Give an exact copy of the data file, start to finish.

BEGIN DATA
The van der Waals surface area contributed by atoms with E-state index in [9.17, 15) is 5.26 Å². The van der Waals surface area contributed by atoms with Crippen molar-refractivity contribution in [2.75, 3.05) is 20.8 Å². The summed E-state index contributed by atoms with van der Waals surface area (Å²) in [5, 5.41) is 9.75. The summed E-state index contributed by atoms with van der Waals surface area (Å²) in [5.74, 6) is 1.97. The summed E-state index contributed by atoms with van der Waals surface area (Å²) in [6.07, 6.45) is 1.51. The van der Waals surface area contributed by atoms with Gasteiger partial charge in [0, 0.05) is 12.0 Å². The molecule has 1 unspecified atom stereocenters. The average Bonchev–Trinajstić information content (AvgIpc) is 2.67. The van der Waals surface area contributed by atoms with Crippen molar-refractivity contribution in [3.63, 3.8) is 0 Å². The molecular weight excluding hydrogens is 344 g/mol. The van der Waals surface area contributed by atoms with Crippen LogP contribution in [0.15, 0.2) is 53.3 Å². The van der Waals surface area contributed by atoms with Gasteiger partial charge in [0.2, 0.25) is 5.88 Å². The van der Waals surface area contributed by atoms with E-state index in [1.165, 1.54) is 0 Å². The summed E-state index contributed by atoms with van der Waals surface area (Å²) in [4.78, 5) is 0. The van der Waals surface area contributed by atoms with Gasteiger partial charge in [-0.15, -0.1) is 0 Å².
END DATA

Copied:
The van der Waals surface area contributed by atoms with E-state index in [9.17, 15) is 5.26 Å². The van der Waals surface area contributed by atoms with Crippen molar-refractivity contribution in [2.75, 3.05) is 20.8 Å². The summed E-state index contributed by atoms with van der Waals surface area (Å²) in [5, 5.41) is 9.75. The summed E-state index contributed by atoms with van der Waals surface area (Å²) in [5.74, 6) is 1.97. The summed E-state index contributed by atoms with van der Waals surface area (Å²) in [6.07, 6.45) is 1.51. The van der Waals surface area contributed by atoms with Gasteiger partial charge in [0, 0.05) is 12.0 Å². The molecule has 1 unspecified atom stereocenters. The average Bonchev–Trinajstić information content (AvgIpc) is 2.67. The van der Waals surface area contributed by atoms with Crippen molar-refractivity contribution in [3.63, 3.8) is 0 Å². The molecular weight excluding hydrogens is 344 g/mol. The van der Waals surface area contributed by atoms with Crippen LogP contribution in [0.15, 0.2) is 53.3 Å². The van der Waals surface area contributed by atoms with Gasteiger partial charge in [0.2, 0.25) is 5.88 Å². The van der Waals surface area contributed by atoms with E-state index in [1.165, 1.54) is 0 Å². The summed E-state index contributed by atoms with van der Waals surface area (Å²) in [4.78, 5) is 0. The van der Waals surface area contributed by atoms with Gasteiger partial charge in [-0.15, -0.1) is 0 Å².